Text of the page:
American Society of Civil Engineers


Analysis of Seawall Concepts Using Yielding Soil Anchors


by Robert Harn, P.E., S.E., M.ASCE, (Project Structural Engineer, BergerABAM, 33301 Ninth Avenue South, Suite 300, Federal Way, WA 98003-2600 E-mail: harn@abam.com), Ralph Petereit, P.E., M.ASCE, (Project Lead, PB, 999 Third Avenue, Suite 2200, Seattle, WA 98104 E-mail: petereit@pbworld.com), Bill Perkins, (Project Geotechnical Engineer, Shannon & Wilson, Inc.; 400 North 34th Street, Seattle, WA 98103-2600 E-mail: wjp@shanwil.com), and John Arnesen, (Project Manager, Seattle Department of Transportation; 700 Fifth Avenue, Suite 3900, Seattle, WA E-mail: john.arnesen@seattle.gov)
Section: Engineering Analysis: Coastal and Extreme, pp. 81-90, (doi:  http://dx.doi.org/10.1061/41098(368)9)

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Document type: Conference Proceeding Paper
Part of: Ports 2010: Building on the Past, Respecting the Future
Abstract: Stretching 8,016 feet (2,443 meters) along downtown Seattle’s waterfront, the 75-year-old Alaskan Way Seawall provides the interface between the city’s downtown core and Elliott Bay. Damage to the seawall during the 2001 Nisqually earthquake led to investigations that confirmed the seawall is deteriorating and seismically vulnerable to potential liquefaction of the loose soils that underlie the structure. The City of Seattle is planning to replace the seawall. To further advance the proposed replacement program, two replacement concepts were developed. One used secant pile technology while the other used yielding soil anchors in combination with soil cement (jet grouting). A soil-structure interaction program was used successfully to model the complex dynamic interaction between the soil, the existing seawall and timber relieving platform, and the structures proposed to replace the seawall. The structural and geotechnical engineers collaborated on the development of an innovative hybrid system in which the soil improvement or secant pile wall resists service loads and liquefied soil pressures while the yielding soil anchors resist the inertial effects of a seismic event. This paper will review the development of the replacement alternatives analysis, the lessons learned, and the importance of successful structural-geotechnical collaboration in order to provide a solution to a complex soil-structure interaction problem.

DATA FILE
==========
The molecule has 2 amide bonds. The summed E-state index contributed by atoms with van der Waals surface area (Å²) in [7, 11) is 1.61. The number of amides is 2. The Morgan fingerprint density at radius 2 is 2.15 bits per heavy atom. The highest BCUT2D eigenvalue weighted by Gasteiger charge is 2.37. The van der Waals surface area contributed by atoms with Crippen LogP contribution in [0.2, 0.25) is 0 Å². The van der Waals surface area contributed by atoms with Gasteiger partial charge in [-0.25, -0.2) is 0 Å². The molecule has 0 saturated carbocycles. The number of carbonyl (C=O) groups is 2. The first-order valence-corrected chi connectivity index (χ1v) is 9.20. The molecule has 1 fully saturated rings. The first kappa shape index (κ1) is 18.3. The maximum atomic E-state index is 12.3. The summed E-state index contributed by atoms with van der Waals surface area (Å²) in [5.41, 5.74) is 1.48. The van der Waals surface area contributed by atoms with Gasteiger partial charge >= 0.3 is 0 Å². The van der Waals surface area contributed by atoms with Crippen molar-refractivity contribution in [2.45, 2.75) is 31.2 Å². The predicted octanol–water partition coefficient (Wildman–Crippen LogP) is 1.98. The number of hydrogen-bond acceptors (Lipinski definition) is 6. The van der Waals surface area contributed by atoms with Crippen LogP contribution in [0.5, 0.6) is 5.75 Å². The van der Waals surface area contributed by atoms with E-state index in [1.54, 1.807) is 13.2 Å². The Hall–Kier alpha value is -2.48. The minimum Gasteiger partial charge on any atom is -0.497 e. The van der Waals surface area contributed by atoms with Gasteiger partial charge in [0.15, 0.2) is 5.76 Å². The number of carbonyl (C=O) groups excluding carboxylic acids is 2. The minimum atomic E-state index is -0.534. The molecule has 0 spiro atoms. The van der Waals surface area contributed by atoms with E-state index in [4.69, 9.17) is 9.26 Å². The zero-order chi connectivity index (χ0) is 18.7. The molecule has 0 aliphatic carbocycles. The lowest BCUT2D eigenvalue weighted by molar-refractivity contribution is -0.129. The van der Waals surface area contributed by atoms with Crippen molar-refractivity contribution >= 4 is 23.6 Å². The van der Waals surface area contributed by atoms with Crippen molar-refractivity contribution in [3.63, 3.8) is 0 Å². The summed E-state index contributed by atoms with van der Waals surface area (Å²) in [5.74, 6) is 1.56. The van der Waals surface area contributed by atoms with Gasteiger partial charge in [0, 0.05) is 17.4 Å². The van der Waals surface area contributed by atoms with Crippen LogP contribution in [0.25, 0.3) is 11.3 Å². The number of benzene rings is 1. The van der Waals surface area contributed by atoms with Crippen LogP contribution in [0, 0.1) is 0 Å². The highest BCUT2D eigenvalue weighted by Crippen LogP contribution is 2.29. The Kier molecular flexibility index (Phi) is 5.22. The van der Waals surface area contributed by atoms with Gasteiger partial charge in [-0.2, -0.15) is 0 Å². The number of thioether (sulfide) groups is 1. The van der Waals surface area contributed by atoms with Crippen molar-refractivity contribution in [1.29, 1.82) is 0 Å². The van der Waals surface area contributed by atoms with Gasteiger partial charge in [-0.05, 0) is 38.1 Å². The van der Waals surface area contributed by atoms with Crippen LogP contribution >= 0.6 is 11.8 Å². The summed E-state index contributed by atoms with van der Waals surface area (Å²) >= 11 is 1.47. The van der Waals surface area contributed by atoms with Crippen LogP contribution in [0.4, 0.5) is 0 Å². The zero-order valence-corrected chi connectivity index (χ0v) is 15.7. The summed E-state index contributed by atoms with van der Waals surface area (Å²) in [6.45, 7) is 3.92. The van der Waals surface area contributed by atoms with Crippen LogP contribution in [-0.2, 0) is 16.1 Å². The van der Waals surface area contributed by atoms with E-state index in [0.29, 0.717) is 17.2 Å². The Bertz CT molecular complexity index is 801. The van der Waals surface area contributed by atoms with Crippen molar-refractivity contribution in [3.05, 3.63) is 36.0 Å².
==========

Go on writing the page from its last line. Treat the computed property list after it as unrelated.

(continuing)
ASCE Subject Headings:
Sea walls
Anchors
Washington
Alaska